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Day 17 of 28: On Them, A Light Was Shone



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On Them, A Light Was Shone

In Matthew’s telling of Jesus’ birth, wise men from the east come to Jerusalem, asking King Herod, “Where is the baby who was born? We saw his star rise, and we want to go worship him.”

As we read on, we learn just how much this intimidates King Herod; he begins to interrogate the wise men and bids them to go and find the child. He tells them that he also wants to worship the baby when they find him. 

But let’s pause for a moment and look at the complete picture unfolding:

Jesus is born in Bethlehem.

The first sign of his birth in Matthew is a star that rises in the sky.

A birth. Then a star.

A birth. Then a star.

Here’s the symbolism I pull from all this: There’s no doubt that Mary and Joseph experienced great darkness before the birth of Jesus. There had to be significant uncertainty and fear felt by both of them. They were away from home, away from what felt familiar to them. And they were waiting… waiting for who knows how long for the birth of Jesus. Staying in the darkness, unsure of what would happen next.

Before any great light, there is usually some darkness. As the prophet Florence and the Machines once sang, “It’s always darkest before the dawn.”

Do I wish it were this way? No, not exactly. If I had my way, then there would be no darkness whatsoever.

But I see the purpose in the darkness. I know firsthand what comes out of the dark night.

Today, as I am sitting and writing and praying these words to you, I think about this season and how it is meant to stir feelings of great joy in us. There are miracles. There are lights. There are gifts to give and receive. There are gatherings.

But, even in all the fa-la-la, there is still so much darkness in our world.

There is still sickness.

There is still war.

There are still hospital beds.

There is still death and loss and injustice.

There are still children at the border, torn apart from their families.

There is trafficking—unspeakable tragedies.

There is still grief. Still layoffs. Still overdoses.

There is still depression and heartbreak, and unanswered questions.

There is so much darkness in the world that we cannot sweep out of the picture just because “it’s the most wonderful time of the year.”

I find hope that the story of Jesus begins with darkness and that a great light announces his birth.

The sign of Jesus’ birth could have begun with any great sign– 

An army.

A parade.

A horn blaring through the night.

And yet God chose a star. He chose something simple and yet hopeful, something we all can access.

A light shining in the darkness.

Look closer. Back to the book of Isaiah. This light was embedded into the story hundreds of years before it even happened, through the prophet Isaiah: “The people who walked in darkness have seen a great light; Those who dwelt in a land of deep darkness, on them a light has shone.”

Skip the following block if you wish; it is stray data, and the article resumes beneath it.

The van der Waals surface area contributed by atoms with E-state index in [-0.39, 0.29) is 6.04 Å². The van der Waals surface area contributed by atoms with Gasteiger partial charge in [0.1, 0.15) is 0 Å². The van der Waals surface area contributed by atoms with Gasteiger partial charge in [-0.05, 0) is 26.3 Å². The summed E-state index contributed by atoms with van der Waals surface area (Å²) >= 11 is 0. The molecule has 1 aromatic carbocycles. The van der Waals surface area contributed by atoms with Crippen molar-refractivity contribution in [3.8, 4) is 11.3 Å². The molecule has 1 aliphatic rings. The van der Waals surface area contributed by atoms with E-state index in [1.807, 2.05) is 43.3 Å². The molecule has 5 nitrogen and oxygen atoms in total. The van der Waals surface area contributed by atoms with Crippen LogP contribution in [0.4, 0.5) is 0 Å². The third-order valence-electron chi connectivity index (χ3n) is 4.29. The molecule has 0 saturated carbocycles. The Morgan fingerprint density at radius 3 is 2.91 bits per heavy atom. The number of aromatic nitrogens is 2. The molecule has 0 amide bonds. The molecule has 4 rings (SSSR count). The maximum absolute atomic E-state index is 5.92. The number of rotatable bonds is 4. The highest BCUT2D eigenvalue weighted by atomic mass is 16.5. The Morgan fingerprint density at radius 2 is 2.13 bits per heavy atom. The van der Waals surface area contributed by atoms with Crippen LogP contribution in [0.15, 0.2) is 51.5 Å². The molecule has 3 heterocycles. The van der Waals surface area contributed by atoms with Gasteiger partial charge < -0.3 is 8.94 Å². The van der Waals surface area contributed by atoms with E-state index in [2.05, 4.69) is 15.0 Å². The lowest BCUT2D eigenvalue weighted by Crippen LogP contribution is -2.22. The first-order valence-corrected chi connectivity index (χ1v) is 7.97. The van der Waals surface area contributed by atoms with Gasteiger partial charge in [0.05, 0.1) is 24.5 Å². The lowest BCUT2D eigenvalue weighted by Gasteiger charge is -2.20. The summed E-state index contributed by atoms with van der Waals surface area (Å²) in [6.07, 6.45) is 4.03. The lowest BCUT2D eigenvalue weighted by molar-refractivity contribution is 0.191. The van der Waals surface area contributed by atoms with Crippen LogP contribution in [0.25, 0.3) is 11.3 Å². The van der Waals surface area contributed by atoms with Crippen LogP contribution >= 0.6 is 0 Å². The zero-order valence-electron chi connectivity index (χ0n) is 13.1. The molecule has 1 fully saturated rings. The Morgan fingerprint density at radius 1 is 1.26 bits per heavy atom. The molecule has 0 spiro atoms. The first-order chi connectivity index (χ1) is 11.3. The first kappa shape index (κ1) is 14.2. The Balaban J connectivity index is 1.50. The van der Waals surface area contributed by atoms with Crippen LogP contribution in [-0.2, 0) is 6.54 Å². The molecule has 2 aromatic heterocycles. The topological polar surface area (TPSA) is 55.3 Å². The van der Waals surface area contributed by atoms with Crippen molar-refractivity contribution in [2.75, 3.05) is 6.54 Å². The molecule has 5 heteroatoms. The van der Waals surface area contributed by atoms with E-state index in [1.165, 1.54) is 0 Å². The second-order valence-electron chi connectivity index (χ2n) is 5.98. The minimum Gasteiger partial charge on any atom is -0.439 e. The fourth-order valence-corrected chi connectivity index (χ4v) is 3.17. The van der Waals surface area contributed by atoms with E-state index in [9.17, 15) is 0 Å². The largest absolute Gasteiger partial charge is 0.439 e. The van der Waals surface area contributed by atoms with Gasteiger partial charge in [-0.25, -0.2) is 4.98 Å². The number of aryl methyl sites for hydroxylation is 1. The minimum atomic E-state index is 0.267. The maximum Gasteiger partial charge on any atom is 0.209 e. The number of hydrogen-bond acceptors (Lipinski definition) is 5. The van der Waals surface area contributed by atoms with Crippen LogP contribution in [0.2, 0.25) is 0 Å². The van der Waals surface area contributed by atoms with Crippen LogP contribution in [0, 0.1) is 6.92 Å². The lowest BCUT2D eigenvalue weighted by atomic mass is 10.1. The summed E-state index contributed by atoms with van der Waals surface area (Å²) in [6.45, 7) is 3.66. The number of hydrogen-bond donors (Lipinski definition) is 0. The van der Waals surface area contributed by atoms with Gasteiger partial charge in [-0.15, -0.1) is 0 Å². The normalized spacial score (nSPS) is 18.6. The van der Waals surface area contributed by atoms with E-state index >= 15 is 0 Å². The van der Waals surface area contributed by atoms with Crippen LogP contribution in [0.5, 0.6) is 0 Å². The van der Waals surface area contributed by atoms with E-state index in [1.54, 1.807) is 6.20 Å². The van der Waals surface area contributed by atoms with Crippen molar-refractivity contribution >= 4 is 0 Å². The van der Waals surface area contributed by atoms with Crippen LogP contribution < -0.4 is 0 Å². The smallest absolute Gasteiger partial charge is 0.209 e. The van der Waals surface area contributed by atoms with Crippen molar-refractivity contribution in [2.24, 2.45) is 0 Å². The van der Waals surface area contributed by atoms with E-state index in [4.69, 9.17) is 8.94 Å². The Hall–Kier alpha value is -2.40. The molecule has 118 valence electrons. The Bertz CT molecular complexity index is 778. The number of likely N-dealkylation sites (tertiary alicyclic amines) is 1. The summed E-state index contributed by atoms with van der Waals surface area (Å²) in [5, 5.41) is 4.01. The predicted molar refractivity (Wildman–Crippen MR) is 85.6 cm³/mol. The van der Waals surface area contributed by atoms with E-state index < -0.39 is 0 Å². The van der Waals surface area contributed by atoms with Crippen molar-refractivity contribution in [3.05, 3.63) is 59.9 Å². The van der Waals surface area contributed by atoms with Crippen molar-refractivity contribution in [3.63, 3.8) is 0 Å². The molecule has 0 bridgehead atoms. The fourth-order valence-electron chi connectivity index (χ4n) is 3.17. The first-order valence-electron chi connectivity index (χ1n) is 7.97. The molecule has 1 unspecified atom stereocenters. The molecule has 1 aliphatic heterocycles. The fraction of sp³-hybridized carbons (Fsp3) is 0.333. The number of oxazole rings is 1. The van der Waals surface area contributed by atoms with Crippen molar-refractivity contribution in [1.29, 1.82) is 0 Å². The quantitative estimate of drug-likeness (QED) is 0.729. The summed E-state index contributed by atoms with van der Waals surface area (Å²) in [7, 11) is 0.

It is through Jesus coming– him shaking up the story– that the light pours through and gives us hope that something better is on the way.

Look even closer than that. Go back to the very first chapter of Genesis. The words in this chapter say:

“In the beginning God created the heavens and the earth. 2 Now the earth was formless and empty, darkness was over the surface of the deep, and the Spirit of God was hovering over the waters.”

The word “darkness” used here isn’t the same kind of word you’d use to describe a room with no light or the darkness you encounter when the sun goes down. It means, “misery, death, sorrow, destruction, wickedness.” 

The Scripture’s author is saying to the reader, “Now the earth was formless and empty, something terribly wicked and wrong was over the surface of the deep.” Before God ever did anything, something was wrong from the beginning- a strange kind of darkness hovered over the earth’s surface.

But God… But God, friend.

Of all the things He could have done or said first to sculpt the earth, He chose to name the one thing that would combat that wicked, wicked darkness. He decided to say, “Let there be light.” And there was light.

A great, great light.


Matthew 2:1-9, Isaiah 9:2

Steal This Prayer

Dear God, it is easy to get caught up in this season and forget the hurt and broken. Rearrange my heart and give me eyes to see the people I can impact with hope and love. Turn me into a hope-bringer this holiday season. I say “yes” to whatever that looks like and requires.

I Love Hearing from You!

In moving my blog to a newer platform, I sadly had to let go of the thousands of comments and conversations that came from readers over the last 10+ years. This grieves me deeply but I know there will new conversations, fresh words of wisdom, and opportunities to create close community once again. I’d love to hear from you in the comments section. I’ll be reading + replying on a regular basis.


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Hi, I'm Hannah

I love writing about all things faith, mental health, discipline + and motherhood. Let's be penpals!


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